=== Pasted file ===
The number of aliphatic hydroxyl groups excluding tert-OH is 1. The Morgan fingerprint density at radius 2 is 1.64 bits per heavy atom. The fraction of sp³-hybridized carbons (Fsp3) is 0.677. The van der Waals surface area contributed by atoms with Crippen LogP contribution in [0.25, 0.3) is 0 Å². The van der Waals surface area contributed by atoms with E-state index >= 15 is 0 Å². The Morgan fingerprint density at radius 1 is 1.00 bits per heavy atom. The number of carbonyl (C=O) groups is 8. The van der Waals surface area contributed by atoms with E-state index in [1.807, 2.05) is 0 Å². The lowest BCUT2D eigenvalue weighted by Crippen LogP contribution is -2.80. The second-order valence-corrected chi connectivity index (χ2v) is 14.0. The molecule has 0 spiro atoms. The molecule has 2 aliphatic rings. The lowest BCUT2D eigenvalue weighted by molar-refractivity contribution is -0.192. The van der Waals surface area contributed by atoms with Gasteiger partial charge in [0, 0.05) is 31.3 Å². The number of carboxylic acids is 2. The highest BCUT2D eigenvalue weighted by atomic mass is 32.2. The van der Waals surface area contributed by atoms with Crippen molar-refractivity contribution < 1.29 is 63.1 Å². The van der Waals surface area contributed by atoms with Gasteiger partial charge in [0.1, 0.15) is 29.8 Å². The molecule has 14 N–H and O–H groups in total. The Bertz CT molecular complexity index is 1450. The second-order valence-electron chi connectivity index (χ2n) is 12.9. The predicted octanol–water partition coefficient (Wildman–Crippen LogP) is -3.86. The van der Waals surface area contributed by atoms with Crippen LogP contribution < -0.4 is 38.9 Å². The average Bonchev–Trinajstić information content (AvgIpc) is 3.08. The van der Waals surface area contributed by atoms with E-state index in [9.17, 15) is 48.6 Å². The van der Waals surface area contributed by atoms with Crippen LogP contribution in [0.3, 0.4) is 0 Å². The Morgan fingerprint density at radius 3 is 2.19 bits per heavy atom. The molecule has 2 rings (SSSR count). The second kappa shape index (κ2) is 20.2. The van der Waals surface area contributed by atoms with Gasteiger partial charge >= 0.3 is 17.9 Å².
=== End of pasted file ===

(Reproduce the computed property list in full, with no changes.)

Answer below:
The number of aliphatic hydroxyl groups excluding tert-OH is 1. The Morgan fingerprint density at radius 2 is 1.64 bits per heavy atom. The fraction of sp³-hybridized carbons (Fsp3) is 0.677. The van der Waals surface area contributed by atoms with Crippen LogP contribution in [0.25, 0.3) is 0 Å². The van der Waals surface area contributed by atoms with E-state index >= 15 is 0 Å². The Morgan fingerprint density at radius 1 is 1.00 bits per heavy atom. The number of carbonyl (C=O) groups is 8. The van der Waals surface area contributed by atoms with E-state index in [1.807, 2.05) is 0 Å². The lowest BCUT2D eigenvalue weighted by Crippen LogP contribution is -2.80. The second-order valence-corrected chi connectivity index (χ2v) is 14.0. The molecule has 0 spiro atoms. The molecule has 2 aliphatic rings. The lowest BCUT2D eigenvalue weighted by molar-refractivity contribution is -0.192. The van der Waals surface area contributed by atoms with Gasteiger partial charge in [0, 0.05) is 31.3 Å². The number of carboxylic acids is 2. The highest BCUT2D eigenvalue weighted by atomic mass is 32.2. The van der Waals surface area contributed by atoms with Crippen molar-refractivity contribution < 1.29 is 63.1 Å². The van der Waals surface area contributed by atoms with Gasteiger partial charge in [0.1, 0.15) is 29.8 Å². The molecule has 14 N–H and O–H groups in total. The Bertz CT molecular complexity index is 1450. The second-order valence-electron chi connectivity index (χ2n) is 12.9. The predicted octanol–water partition coefficient (Wildman–Crippen LogP) is -3.86. The van der Waals surface area contributed by atoms with Crippen LogP contribution < -0.4 is 38.9 Å². The average Bonchev–Trinajstić information content (AvgIpc) is 3.08. The van der Waals surface area contributed by atoms with E-state index in [9.17, 15) is 48.6 Å². The van der Waals surface area contributed by atoms with Crippen LogP contribution in [0.3, 0.4) is 0 Å². The Morgan fingerprint density at radius 3 is 2.19 bits per heavy atom. The molecule has 2 rings (SSSR count). The second kappa shape index (κ2) is 20.2. The van der Waals surface area contributed by atoms with Gasteiger partial charge >= 0.3 is 17.9 Å².